A number of varieties of Homo are grouped into the broad category of archaic humans in the period beginning 500,000 years ago (or 500ka). It typically includes Homo neanderthalensis (40ka-300ka), Homo rhodesiensis (125ka-300ka), Homo heidelbergensis (200ka-600ka), and may also include Homo antecessor (800ka-1200ka). This category is contrasted with anatomically modern humans, which include Homo sapiens sapiens and Homo sapiens idaltu.
Modern humans are theorized to have evolved from archaic humans, who in turn evolved from Homo erectus. Varieties of archaic humans are sometimes included under the binomial name "Homo sapiens" because their brain size is very similar to that of modern humans. Archaic humans had a brain size averaging 1200 to 1400 cubic centimeters, which overlaps with the range of modern humans. Archaics are distinguished from anatomically modern humans by having a thick skull, prominent brow ridges and the lack of a prominent chin.
Anatomically modern humans appear from about 200,000 years ago and after 70,000 years ago (see Toba catastrophe theory) gradually marginalize the "archaic" varieties. Non-modern varieties of Homo are certain to have survived until after 30,000 years ago, and perhaps until as recent as 10,000 years ago. Which of these, if any, are included under the term "archaic human" is a matter of definition and varies among authors. Nonetheless, according to recent genetic studies, modern humans may have bred with "at least two groups" of ancient humans: Neanderthals and Denisovans. Other studies have cast doubt on admixture being the source of the shared genetic markers between archaic and modern humans, pointing to an ancestral origin of the traits originating 500,000 to 800,000 years ago.
New evidence suggests another group may also have been extant as recently as 11,500 years ago, the Red Deer Cave people of China. Chris Stringer of the Natural History Museum in London has suggested that these people could be a result of mating between Denisovans and modern humans. Other scientists remain skeptical, suggesting that the unique features are within the variations expected for human populations.
Terminology and definition
The category archaic human lacks a single, agreed upon definition. According to one definition, Homo sapiens is a single species comprising several subspecies that include the archaics and modern humans. Under this definition, modern humans are referred to as Homo sapiens sapiens and archaics are also designated with the prefix "Homo sapiens". For example, the Neanderthals are Homo sapiens neanderthalensis, and Homo heidelbergensis is Homo sapiens heidelbergensis. Other taxonomists prefer not to consider archaics and modern humans as a single species but as several different species. In this case the standard taxonomy is used, i.e. Homo rhodesiensis, or Homo neanderthalensis.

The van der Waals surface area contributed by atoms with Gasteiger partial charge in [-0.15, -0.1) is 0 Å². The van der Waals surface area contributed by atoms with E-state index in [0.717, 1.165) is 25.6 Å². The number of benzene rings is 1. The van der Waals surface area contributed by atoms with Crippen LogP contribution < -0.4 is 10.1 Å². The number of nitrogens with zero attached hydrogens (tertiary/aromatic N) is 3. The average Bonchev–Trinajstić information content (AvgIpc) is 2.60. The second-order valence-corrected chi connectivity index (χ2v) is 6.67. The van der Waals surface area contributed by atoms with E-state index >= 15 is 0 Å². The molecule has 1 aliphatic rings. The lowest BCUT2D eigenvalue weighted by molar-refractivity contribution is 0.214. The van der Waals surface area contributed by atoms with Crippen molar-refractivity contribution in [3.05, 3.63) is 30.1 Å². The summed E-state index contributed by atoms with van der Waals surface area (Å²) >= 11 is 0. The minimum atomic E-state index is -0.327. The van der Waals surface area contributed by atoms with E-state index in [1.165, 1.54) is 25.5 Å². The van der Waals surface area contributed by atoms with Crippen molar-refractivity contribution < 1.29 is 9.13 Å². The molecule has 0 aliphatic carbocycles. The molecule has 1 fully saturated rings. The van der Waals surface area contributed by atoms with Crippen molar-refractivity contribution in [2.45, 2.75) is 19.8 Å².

The dividing lines that separate modern humans from archaic Homo sapiens and archaics from Homo erectus are unclear. The earliest known fossils of anatomically modern humans such as the Omo remains from 195,000 years ago, Homo sapiens idaltu from 160,000 years ago, and Qafzeh remains from 90,000 years ago are recognizably modern humans. However, these early modern humans do exhibit a mix of some archaic traits, such as moderate, but not prominent, brow ridges.
Brain size expansion
The emergence of archaic humans is sometimes used as an example of punctuated equilibrium. This occurs when a species undergoes significant biological evolution within a relatively short period. Subsequently, the species undergoes very little change for long periods until the next punctuation. The brain size of archaic humans expanded significantly from 900 cubic centimeters in erectus to 1300 cubic centimeters. Since the peak of human brain size during the archaics, it has begun to decline.
Origin of language
Robin Dunbar has argued that archaic humans were the first to use language. Based on his analysis of the relationship between brain size and hominin group size, he concluded that because archaic humans had large brains, they must have lived in groups of over 120 individuals. Dunbar argues that it was not possible for hominins to live in such large groups without using language, otherwise there could be no group cohesion and the group would disintegrate. By comparison, chimpanzees live in smaller groups of up to 50 individuals.
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